* Dollar/yen down from highest since Aug 2010 set on Friday
* But greenback still up nearly 12 pct vs yen in 2012
* Near-term focus on U.S. fiscal cliff negotiations
By Masayuki Kitano
SINGAPORE, Dec 31 (Reuters) - The yen held above a two-year low versus the dollar on Monday but remained on track for its largest annual drop in seven years, pressured by expectations for more forceful monetary easing by the Bank of Japan.
The dollar last stood at 86.13 yen, staying below Friday’s high of 86.64 yen, which was the greenback’s strongest level versus the Japanese currency since August 2010.
As the year draws to a close, the dollar is up about 11.9 percent against the yen for 2012, putting it on track for its biggest percentage gain versus the Japanese currency since 2005.
With a new Japanese government led by Prime Minister Shinzo Abe expected to pursue a policy mix of aggressive monetary easing and heavy fiscal spending to beat deflation, analysts see the yen staying under pressure in 2013.
A near-term focal point, however, is whether U.S. lawmakers can hash out a last-minute deal to avoid the “fiscal cliff” of $600 billion in tax increases and spending cuts that are set to take effect from early January.
Efforts to prevent the U.S. economy from tumbling over the fiscal cliff stalled on Sunday as Democrats and Republicans remained at loggerheads in their talks.
After adjourning for the day, the U.S. Senate was set to reconvene on Monday, leaving just hours to pass any deal that may emerge through both chambers of a bitterly divided Congress.
“If things stay the way they are, there will be little choice but to see a ‘risk-off’ move starting from Jan. 2,” said Satoshi Okagawa, senior global markets analyst for Sumitomo Mitsui Banking Corporation in Singapore.
The yen could push higher in the short term due to the concerns about the U.S. fiscal cliff, Okagawa added.
Market players have been fretting that equities and other risky assets may come under pressure if U.S. lawmakers fail to reach an agreement before Jan. 1.
Such a broad retreat from risk-taking could bolster the dollar against currencies such as the euro and the Australian dollar. In times of market turbulence, investors often flock to the greenback, which is regarded as a safe haven because it is highly liquid.
The euro slipped 0.1 percent to $1.3201, inching away from an 8-month high of $1.33085 hit on Dec. 19.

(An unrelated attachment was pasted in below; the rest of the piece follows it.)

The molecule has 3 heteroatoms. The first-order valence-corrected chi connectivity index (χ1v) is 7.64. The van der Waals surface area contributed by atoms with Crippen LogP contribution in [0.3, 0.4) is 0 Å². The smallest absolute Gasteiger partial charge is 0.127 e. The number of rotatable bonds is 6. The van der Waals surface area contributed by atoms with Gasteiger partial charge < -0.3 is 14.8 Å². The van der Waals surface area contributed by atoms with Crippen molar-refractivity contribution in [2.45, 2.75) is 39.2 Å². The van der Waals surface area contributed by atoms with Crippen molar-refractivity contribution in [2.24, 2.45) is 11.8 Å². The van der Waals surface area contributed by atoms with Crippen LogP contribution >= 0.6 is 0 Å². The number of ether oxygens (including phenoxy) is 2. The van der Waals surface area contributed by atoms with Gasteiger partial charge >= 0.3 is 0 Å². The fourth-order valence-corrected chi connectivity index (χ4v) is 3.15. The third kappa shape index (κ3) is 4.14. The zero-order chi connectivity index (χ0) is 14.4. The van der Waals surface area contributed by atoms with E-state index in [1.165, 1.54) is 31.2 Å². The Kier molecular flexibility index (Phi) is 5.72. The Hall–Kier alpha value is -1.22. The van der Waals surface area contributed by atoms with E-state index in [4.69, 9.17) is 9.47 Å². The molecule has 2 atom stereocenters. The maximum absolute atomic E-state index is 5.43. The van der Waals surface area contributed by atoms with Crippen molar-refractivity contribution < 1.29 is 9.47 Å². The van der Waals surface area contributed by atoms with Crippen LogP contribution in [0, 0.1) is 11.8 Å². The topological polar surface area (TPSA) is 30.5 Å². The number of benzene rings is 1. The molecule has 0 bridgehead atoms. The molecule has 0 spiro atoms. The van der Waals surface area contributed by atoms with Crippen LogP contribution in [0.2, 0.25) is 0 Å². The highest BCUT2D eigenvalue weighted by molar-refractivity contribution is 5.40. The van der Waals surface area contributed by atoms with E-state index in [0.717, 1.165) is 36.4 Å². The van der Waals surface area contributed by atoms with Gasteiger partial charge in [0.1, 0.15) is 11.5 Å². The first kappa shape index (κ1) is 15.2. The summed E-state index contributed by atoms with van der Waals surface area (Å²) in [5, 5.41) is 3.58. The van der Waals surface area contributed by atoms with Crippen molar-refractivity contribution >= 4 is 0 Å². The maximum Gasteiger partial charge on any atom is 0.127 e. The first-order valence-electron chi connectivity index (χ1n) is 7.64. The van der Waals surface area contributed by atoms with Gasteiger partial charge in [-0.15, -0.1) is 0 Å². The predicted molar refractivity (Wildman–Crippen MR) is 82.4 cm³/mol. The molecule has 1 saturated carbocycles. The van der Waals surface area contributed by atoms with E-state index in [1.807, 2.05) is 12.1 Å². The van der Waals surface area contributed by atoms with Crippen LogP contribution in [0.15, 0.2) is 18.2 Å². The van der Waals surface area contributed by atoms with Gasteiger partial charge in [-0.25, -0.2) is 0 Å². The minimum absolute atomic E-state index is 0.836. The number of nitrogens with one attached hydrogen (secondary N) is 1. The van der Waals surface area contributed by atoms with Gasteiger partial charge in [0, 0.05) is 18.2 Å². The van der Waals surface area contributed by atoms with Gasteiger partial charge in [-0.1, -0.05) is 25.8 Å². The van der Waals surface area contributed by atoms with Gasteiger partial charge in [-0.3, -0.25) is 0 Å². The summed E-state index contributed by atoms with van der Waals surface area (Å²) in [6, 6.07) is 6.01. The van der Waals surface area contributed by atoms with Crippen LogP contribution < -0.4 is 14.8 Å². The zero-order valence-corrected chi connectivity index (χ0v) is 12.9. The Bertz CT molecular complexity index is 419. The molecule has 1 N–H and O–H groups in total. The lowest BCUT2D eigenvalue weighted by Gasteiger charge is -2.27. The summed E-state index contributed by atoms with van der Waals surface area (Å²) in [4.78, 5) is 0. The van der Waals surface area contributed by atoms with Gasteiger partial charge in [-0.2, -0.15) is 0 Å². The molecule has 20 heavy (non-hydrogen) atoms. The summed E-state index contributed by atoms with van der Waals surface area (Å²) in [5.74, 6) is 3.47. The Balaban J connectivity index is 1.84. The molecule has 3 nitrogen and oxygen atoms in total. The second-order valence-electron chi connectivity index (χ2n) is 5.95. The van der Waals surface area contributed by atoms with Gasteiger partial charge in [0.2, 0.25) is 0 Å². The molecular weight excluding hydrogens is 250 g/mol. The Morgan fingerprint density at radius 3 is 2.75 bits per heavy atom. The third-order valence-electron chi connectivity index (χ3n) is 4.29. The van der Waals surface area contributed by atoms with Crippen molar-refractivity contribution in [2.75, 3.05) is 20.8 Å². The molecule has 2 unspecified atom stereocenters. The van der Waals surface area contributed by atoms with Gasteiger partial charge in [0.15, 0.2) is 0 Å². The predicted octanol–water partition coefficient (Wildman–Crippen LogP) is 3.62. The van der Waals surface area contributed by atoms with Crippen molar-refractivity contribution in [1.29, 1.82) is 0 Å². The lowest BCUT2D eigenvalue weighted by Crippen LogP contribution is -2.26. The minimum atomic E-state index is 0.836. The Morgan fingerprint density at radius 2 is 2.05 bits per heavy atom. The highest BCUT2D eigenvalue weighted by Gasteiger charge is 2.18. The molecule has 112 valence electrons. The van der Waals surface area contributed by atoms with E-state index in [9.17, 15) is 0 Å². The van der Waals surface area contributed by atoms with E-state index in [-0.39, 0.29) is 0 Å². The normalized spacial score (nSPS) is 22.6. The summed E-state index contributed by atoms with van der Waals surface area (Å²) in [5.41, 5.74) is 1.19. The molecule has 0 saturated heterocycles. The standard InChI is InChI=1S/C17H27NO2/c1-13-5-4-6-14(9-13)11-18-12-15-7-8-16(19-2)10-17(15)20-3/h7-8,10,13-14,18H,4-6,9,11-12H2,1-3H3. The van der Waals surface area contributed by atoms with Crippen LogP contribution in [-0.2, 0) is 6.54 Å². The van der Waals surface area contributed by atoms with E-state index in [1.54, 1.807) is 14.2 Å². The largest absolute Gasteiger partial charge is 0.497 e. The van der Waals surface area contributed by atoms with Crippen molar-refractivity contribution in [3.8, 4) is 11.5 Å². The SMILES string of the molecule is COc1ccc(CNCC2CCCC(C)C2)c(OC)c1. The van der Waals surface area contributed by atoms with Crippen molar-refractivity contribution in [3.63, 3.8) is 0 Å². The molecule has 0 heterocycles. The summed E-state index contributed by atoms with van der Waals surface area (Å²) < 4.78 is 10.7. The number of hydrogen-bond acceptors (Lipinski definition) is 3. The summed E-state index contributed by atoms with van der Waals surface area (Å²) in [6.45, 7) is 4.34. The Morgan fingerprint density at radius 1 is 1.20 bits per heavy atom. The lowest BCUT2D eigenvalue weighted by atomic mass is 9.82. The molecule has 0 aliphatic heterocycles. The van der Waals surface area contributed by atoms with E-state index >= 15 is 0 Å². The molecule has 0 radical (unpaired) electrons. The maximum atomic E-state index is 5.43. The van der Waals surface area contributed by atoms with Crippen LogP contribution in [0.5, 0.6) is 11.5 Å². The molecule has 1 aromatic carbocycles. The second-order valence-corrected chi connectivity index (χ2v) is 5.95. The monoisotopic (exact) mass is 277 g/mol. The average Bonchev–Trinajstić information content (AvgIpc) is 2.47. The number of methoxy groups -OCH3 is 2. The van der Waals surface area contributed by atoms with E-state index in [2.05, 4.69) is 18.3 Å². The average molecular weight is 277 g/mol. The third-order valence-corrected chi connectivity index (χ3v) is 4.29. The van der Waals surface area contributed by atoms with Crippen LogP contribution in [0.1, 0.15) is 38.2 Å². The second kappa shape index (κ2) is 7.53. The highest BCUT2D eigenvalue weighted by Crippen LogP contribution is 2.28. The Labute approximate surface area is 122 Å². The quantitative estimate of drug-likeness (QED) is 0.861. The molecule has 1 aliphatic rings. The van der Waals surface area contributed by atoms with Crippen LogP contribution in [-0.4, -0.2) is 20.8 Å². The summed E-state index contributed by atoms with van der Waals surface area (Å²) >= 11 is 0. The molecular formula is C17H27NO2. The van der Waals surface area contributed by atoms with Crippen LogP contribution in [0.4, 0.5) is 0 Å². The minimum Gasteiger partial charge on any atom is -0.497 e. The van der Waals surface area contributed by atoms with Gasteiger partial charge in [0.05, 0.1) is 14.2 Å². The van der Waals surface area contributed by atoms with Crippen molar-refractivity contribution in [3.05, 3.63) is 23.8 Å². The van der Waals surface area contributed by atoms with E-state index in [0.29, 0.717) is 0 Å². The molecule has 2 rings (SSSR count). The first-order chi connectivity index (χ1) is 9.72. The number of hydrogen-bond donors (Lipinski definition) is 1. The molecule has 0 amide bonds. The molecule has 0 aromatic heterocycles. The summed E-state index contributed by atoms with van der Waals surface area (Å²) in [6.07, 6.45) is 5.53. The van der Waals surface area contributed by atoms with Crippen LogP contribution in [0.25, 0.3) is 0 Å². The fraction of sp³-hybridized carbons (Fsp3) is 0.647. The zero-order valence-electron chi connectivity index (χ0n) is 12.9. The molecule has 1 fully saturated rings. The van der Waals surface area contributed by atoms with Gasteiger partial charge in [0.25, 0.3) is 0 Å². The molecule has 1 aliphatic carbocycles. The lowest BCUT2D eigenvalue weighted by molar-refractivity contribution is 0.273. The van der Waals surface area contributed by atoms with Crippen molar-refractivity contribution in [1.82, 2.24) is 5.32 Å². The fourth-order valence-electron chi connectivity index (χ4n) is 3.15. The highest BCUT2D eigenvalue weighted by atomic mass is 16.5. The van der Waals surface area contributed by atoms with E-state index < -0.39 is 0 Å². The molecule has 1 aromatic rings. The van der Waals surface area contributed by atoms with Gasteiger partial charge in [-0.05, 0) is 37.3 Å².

Against the yen, the euro held steady at 113.685 yen , down from a 17-month high of 114.675 yen set on Friday. The euro has risen roughly 14 percent against the yen in 2012, putting it on track for its biggest yearly percentage gain versus the yen since the euro was launched in 1999.
The Australian dollar rose 0.1 percent to $1.0384, but was still not too far from a one-month low of $1.0345 set last week.
The yen may be due for a bounce in the near term, especially since currency speculators have already ramped up bearish bets against the Japanese currency, said Roy Teo, FX strategist for ABN AMRO Bank in Singapore.
Data from the U.S. Commodity Futures Trading Commission showed that currency speculators slightly trimmed back their bearish bets against the yen in the week to Dec. 24.
Even then, the amount of their net short positions in the yen was only slightly below the highest level in more than five years that had been hit earlier in December.
With the Japanese government pressing the Bank of Japan to set a 2 percent inflation target -- double the central bank’s current target -- any drop in the dollar against the yen is likely to be fairly limited, said Teo at ABN AMRO Bank.
“I think any dips in dollar/yen, there will be some support towards the 82 yen level,” he said, adding that the dollar was likely to be supported versus the yen ahead of the BOJ’s next policy meeting on Jan. 21-22.
In an interview with Japan’s Nikkei newspaper published on Saturday, BOJ Governor Masaaki Shirakawa said the central bank needs to maintain flexibility in monetary policy if it were to adopt the 2 percent inflation target sought by the country’s new prime minister, given the potential risks of such a move.